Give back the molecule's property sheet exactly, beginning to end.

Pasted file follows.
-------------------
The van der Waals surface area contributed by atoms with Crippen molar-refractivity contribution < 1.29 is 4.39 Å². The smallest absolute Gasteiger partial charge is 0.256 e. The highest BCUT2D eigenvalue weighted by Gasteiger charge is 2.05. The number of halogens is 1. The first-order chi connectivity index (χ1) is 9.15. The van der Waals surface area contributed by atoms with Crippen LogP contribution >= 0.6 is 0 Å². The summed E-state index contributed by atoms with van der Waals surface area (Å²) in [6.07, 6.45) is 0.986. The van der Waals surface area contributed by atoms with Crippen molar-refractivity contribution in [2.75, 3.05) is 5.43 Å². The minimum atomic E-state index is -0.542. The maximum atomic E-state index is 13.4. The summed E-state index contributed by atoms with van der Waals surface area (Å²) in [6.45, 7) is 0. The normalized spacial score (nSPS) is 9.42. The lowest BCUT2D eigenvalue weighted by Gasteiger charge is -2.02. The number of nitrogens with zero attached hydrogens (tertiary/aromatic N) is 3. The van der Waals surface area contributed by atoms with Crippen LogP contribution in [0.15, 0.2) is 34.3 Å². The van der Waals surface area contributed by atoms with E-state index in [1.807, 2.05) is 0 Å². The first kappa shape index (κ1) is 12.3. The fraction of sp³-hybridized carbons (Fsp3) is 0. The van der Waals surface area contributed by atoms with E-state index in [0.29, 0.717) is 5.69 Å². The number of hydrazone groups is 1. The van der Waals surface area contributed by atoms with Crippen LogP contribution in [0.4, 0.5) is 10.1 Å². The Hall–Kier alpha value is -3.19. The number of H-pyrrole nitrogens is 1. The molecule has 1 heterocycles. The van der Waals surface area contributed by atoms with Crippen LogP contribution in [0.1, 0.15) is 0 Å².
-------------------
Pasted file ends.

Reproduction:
The van der Waals surface area contributed by atoms with Crippen molar-refractivity contribution < 1.29 is 4.39 Å². The smallest absolute Gasteiger partial charge is 0.256 e. The highest BCUT2D eigenvalue weighted by Gasteiger charge is 2.05. The number of halogens is 1. The first-order chi connectivity index (χ1) is 9.15. The van der Waals surface area contributed by atoms with Crippen LogP contribution >= 0.6 is 0 Å². The summed E-state index contributed by atoms with van der Waals surface area (Å²) in [6.07, 6.45) is 0.986. The van der Waals surface area contributed by atoms with Crippen molar-refractivity contribution in [2.75, 3.05) is 5.43 Å². The minimum atomic E-state index is -0.542. The maximum atomic E-state index is 13.4. The summed E-state index contributed by atoms with van der Waals surface area (Å²) in [6.45, 7) is 0. The normalized spacial score (nSPS) is 9.42. The lowest BCUT2D eigenvalue weighted by Gasteiger charge is -2.02. The number of nitrogens with zero attached hydrogens (tertiary/aromatic N) is 3. The van der Waals surface area contributed by atoms with Crippen LogP contribution in [0.15, 0.2) is 34.3 Å². The van der Waals surface area contributed by atoms with E-state index in [1.807, 2.05) is 0 Å². The first kappa shape index (κ1) is 12.3. The fraction of sp³-hybridized carbons (Fsp3) is 0. The van der Waals surface area contributed by atoms with E-state index in [0.29, 0.717) is 5.69 Å². The number of hydrazone groups is 1. The van der Waals surface area contributed by atoms with Crippen LogP contribution in [0.4, 0.5) is 10.1 Å². The Hall–Kier alpha value is -3.19. The number of H-pyrrole nitrogens is 1. The molecule has 1 heterocycles. The van der Waals surface area contributed by atoms with Crippen LogP contribution in [0.1, 0.15) is 0 Å².